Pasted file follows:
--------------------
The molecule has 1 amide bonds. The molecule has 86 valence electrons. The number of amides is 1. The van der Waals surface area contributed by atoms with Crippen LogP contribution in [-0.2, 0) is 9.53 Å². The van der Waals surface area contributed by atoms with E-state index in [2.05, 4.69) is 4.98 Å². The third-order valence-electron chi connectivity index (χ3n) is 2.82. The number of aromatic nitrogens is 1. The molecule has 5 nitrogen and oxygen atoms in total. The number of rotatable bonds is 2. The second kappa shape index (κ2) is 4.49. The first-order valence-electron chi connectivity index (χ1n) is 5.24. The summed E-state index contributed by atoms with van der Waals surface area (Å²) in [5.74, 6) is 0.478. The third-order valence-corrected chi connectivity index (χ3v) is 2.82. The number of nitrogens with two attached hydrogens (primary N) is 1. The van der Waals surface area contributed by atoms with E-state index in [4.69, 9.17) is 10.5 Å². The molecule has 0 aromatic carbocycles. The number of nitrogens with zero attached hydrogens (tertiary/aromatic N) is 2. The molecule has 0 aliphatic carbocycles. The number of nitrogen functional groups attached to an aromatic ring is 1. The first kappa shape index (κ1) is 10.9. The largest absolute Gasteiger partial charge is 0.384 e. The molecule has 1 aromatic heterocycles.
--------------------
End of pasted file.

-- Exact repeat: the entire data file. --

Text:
The molecule has 1 amide bonds. The molecule has 86 valence electrons. The number of amides is 1. The van der Waals surface area contributed by atoms with Crippen LogP contribution in [-0.2, 0) is 9.53 Å². The van der Waals surface area contributed by atoms with E-state index in [2.05, 4.69) is 4.98 Å². The third-order valence-electron chi connectivity index (χ3n) is 2.82. The number of aromatic nitrogens is 1. The molecule has 5 nitrogen and oxygen atoms in total. The number of rotatable bonds is 2. The second kappa shape index (κ2) is 4.49. The first-order valence-electron chi connectivity index (χ1n) is 5.24. The summed E-state index contributed by atoms with van der Waals surface area (Å²) in [5.74, 6) is 0.478. The third-order valence-corrected chi connectivity index (χ3v) is 2.82. The number of nitrogens with two attached hydrogens (primary N) is 1. The van der Waals surface area contributed by atoms with E-state index in [4.69, 9.17) is 10.5 Å². The molecule has 0 aromatic carbocycles. The number of nitrogens with zero attached hydrogens (tertiary/aromatic N) is 2. The molecule has 0 aliphatic carbocycles. The number of nitrogen functional groups attached to an aromatic ring is 1. The first kappa shape index (κ1) is 10.9. The largest absolute Gasteiger partial charge is 0.384 e. The molecule has 1 aromatic heterocycles.